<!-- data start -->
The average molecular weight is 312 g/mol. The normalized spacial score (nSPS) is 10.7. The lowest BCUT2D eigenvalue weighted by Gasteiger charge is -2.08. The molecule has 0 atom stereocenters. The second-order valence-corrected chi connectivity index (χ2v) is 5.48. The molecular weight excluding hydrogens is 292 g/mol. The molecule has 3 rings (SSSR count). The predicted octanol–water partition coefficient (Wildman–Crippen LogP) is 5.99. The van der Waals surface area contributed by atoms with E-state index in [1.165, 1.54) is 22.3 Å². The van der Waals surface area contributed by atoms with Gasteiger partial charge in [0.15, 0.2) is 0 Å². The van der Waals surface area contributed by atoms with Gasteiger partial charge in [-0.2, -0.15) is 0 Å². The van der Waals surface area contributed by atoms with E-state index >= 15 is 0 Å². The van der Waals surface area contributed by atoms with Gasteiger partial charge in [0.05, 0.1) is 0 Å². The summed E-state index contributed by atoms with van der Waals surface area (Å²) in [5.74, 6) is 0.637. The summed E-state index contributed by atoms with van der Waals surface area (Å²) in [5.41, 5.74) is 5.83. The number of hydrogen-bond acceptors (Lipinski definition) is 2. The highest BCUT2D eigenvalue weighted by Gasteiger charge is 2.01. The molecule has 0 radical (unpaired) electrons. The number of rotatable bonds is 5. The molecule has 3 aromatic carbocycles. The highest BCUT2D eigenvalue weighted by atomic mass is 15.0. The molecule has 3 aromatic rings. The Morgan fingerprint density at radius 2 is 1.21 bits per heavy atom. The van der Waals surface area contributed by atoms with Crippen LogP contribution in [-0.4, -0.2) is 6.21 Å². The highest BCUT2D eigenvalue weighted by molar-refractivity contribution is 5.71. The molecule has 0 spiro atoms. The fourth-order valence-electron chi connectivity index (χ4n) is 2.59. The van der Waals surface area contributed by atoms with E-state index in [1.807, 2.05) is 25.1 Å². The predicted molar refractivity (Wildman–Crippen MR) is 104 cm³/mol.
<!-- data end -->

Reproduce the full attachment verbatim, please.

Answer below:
The average molecular weight is 312 g/mol. The normalized spacial score (nSPS) is 10.7. The lowest BCUT2D eigenvalue weighted by Gasteiger charge is -2.08. The molecule has 0 atom stereocenters. The second-order valence-corrected chi connectivity index (χ2v) is 5.48. The molecular weight excluding hydrogens is 292 g/mol. The molecule has 3 rings (SSSR count). The predicted octanol–water partition coefficient (Wildman–Crippen LogP) is 5.99. The van der Waals surface area contributed by atoms with E-state index in [1.165, 1.54) is 22.3 Å². The van der Waals surface area contributed by atoms with Gasteiger partial charge in [0.15, 0.2) is 0 Å². The van der Waals surface area contributed by atoms with Gasteiger partial charge in [-0.2, -0.15) is 0 Å². The van der Waals surface area contributed by atoms with E-state index >= 15 is 0 Å². The van der Waals surface area contributed by atoms with Gasteiger partial charge in [0.05, 0.1) is 0 Å². The summed E-state index contributed by atoms with van der Waals surface area (Å²) in [5.74, 6) is 0.637. The summed E-state index contributed by atoms with van der Waals surface area (Å²) in [5.41, 5.74) is 5.83. The number of hydrogen-bond acceptors (Lipinski definition) is 2. The highest BCUT2D eigenvalue weighted by Gasteiger charge is 2.01. The molecule has 0 radical (unpaired) electrons. The number of rotatable bonds is 5. The molecule has 3 aromatic carbocycles. The highest BCUT2D eigenvalue weighted by atomic mass is 15.0. The molecule has 3 aromatic rings. The Morgan fingerprint density at radius 2 is 1.21 bits per heavy atom. The van der Waals surface area contributed by atoms with Crippen LogP contribution in [-0.4, -0.2) is 6.21 Å². The highest BCUT2D eigenvalue weighted by molar-refractivity contribution is 5.71. The molecule has 0 spiro atoms. The fourth-order valence-electron chi connectivity index (χ4n) is 2.59. The van der Waals surface area contributed by atoms with E-state index in [1.807, 2.05) is 25.1 Å². The predicted molar refractivity (Wildman–Crippen MR) is 104 cm³/mol.